I am quite happy and proud of being a part of the number 1 side. But I feel our real challenge starts now. Achieving the No 1 spot is tough, but now we have to stay on that spot for long and that part is tougher. Our focus and priorities should be on the right track to achieve that and I feel we are moving in the right direction. Gary (Kirsten) has been doing a brilliant job in that regard, helping Team India stay focused and remain in the zone.

Over the last ten years, India have improved their performance abroad. How do you view the achievement?

As I said, ten years is a long journey and you tend to improve as you go along, learning from different experiences. Yes, that was definitely one of the challenges we used to talk among ourselves, we used to read a lot about that in media as well, and we told ourselves that this is the area we need to improve. When I look back I am glad that we have changed the perception about us, we have changed as a team and individuals, helping us to achieve a lot in the last 10 years.

How do you view the responsibility of being the pace spearhead of Team India?

I enjoy the responsibility. It’s all about keeping yourself motivated. You need to talk and think about bowling, not just yours but of your team-mates and it helps you in that task as well as keeps you in the game. That’s what I have been doing and I enjoy helping out others, passing on whatever I have learned during the last ten years to my younger colleagues. I mean that’s the way I have learned when I came to the team. I was lucky that right people were around me at that time to give me the right advice; not just senior bowlers but other senior members of the team also.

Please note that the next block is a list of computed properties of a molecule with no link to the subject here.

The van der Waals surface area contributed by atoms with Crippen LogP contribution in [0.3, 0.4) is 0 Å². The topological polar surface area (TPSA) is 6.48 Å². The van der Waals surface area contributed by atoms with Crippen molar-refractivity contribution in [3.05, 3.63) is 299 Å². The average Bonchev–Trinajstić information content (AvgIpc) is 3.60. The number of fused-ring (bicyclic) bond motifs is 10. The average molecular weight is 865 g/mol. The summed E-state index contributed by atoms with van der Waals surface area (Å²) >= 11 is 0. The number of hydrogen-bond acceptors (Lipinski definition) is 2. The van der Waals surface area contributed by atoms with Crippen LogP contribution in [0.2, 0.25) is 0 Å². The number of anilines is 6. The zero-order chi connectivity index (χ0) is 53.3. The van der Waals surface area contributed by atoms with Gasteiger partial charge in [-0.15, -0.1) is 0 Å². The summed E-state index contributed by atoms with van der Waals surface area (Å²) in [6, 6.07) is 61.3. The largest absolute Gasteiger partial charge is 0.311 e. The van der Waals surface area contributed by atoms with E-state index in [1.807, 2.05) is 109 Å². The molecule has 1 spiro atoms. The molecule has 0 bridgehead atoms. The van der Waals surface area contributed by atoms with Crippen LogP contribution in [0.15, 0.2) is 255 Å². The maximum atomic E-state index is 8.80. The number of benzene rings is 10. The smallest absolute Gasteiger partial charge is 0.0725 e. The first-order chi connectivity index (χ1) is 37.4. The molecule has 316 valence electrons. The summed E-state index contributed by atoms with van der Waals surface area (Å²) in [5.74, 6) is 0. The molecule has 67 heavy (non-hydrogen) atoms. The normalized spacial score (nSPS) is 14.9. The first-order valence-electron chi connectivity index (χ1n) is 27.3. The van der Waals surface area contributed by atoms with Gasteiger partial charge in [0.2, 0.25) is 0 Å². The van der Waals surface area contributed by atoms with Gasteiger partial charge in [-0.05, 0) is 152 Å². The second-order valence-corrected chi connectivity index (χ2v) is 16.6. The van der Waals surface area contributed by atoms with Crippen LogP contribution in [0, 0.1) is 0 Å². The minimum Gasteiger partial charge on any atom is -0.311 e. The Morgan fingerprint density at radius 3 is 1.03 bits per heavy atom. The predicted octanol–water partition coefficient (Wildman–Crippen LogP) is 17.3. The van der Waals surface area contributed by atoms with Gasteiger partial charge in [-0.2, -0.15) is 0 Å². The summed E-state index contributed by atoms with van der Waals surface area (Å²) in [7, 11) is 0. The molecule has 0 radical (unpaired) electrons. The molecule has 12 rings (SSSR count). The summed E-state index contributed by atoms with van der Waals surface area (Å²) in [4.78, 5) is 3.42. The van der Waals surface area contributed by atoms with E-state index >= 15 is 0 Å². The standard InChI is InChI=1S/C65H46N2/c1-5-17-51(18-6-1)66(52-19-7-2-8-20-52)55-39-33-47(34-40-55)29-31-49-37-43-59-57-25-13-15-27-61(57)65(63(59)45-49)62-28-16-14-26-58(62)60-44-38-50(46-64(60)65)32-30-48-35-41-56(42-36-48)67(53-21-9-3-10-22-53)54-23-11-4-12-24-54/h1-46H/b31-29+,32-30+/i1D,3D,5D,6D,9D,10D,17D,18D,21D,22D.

How important is your role as a mentor to the younger team members?

I want to lead by example in terms of my performance, attitude and behaviour on and off the field, the character I show in tough situations…I want to set those qualities as a model for young players. It’s so nice to see young talent around. They are eager, ready to work hard and energetic. That energy of youth around keeps me also going, helping me to achieve whatever I want to achieve.

A lot of young pacers get injured often these days. Are you concerned?

Injuries are an unavoidable part of the game, especially for a fast bowler and injury management is important. Personally, I will not worry too much if I get injured. But the real issue with an injury lies with the fact that you miss playing at the highest level and that could be mentally very draining. What is important is to learn to be patient when you are injured or not in form. You then have to go back to the basics and work along with it. The best way to tide over the injuries is to be in touch with the game and get into a proper mindset for training and I have been telling that to my younger colleagues.

Most satisfying moment in the last ten years...

The whole journey of 2003 World Cup in South Africa, a really memorable event even though the end result was not in our favour. But the whole atmosphere was simply amazing. Then my comeback series against South Africa, the series against England in 2007, the 2008 series against Australia when we beat them here. But the 2001 series against Australia will always be special. Laxman and Harbhajan were out of the world and that series will always remain special in my heart. Perhaps, our journey to the world No 1 status also started in that series and it was a special feeling to beat Australia, the then No 1 side in the world.